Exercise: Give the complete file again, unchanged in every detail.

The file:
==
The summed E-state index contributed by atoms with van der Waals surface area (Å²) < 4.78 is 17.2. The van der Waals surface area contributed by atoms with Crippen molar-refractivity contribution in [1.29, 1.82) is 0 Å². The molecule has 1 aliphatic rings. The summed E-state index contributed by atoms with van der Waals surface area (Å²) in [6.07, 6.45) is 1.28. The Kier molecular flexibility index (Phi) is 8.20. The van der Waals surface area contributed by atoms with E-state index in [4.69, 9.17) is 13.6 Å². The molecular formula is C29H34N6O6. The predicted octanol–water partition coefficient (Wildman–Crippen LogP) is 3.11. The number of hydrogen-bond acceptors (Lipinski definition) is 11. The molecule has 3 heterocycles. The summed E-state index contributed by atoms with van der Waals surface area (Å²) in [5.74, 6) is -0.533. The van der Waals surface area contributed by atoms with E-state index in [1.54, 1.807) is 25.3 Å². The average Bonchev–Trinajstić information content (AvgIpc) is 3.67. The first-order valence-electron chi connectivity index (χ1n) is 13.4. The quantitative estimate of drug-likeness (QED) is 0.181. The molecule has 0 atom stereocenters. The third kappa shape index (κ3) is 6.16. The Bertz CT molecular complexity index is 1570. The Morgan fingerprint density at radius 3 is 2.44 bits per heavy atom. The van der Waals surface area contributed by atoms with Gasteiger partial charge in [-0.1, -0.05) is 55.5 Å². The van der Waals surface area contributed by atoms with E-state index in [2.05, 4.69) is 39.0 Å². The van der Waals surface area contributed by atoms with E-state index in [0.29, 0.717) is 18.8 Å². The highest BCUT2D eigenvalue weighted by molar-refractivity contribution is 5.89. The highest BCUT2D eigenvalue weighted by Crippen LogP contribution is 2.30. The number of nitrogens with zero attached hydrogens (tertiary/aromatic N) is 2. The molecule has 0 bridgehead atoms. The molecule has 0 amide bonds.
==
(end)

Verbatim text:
The summed E-state index contributed by atoms with van der Waals surface area (Å²) < 4.78 is 17.2. The van der Waals surface area contributed by atoms with Crippen molar-refractivity contribution in [1.29, 1.82) is 0 Å². The molecule has 1 aliphatic rings. The summed E-state index contributed by atoms with van der Waals surface area (Å²) in [6.07, 6.45) is 1.28. The Kier molecular flexibility index (Phi) is 8.20. The van der Waals surface area contributed by atoms with E-state index in [4.69, 9.17) is 13.6 Å². The molecular formula is C29H34N6O6. The predicted octanol–water partition coefficient (Wildman–Crippen LogP) is 3.11. The number of hydrogen-bond acceptors (Lipinski definition) is 11. The molecule has 3 heterocycles. The summed E-state index contributed by atoms with van der Waals surface area (Å²) in [5.74, 6) is -0.533. The van der Waals surface area contributed by atoms with E-state index in [1.54, 1.807) is 25.3 Å². The average Bonchev–Trinajstić information content (AvgIpc) is 3.67. The first-order valence-electron chi connectivity index (χ1n) is 13.4. The quantitative estimate of drug-likeness (QED) is 0.181. The molecule has 0 atom stereocenters. The third kappa shape index (κ3) is 6.16. The Bertz CT molecular complexity index is 1570. The Morgan fingerprint density at radius 3 is 2.44 bits per heavy atom. The van der Waals surface area contributed by atoms with Gasteiger partial charge in [-0.1, -0.05) is 55.5 Å². The van der Waals surface area contributed by atoms with E-state index in [2.05, 4.69) is 39.0 Å². The van der Waals surface area contributed by atoms with E-state index in [0.29, 0.717) is 18.8 Å². The highest BCUT2D eigenvalue weighted by molar-refractivity contribution is 5.89. The highest BCUT2D eigenvalue weighted by Crippen LogP contribution is 2.30. The number of nitrogens with zero attached hydrogens (tertiary/aromatic N) is 2. The molecule has 0 bridgehead atoms. The molecule has 0 amide bonds.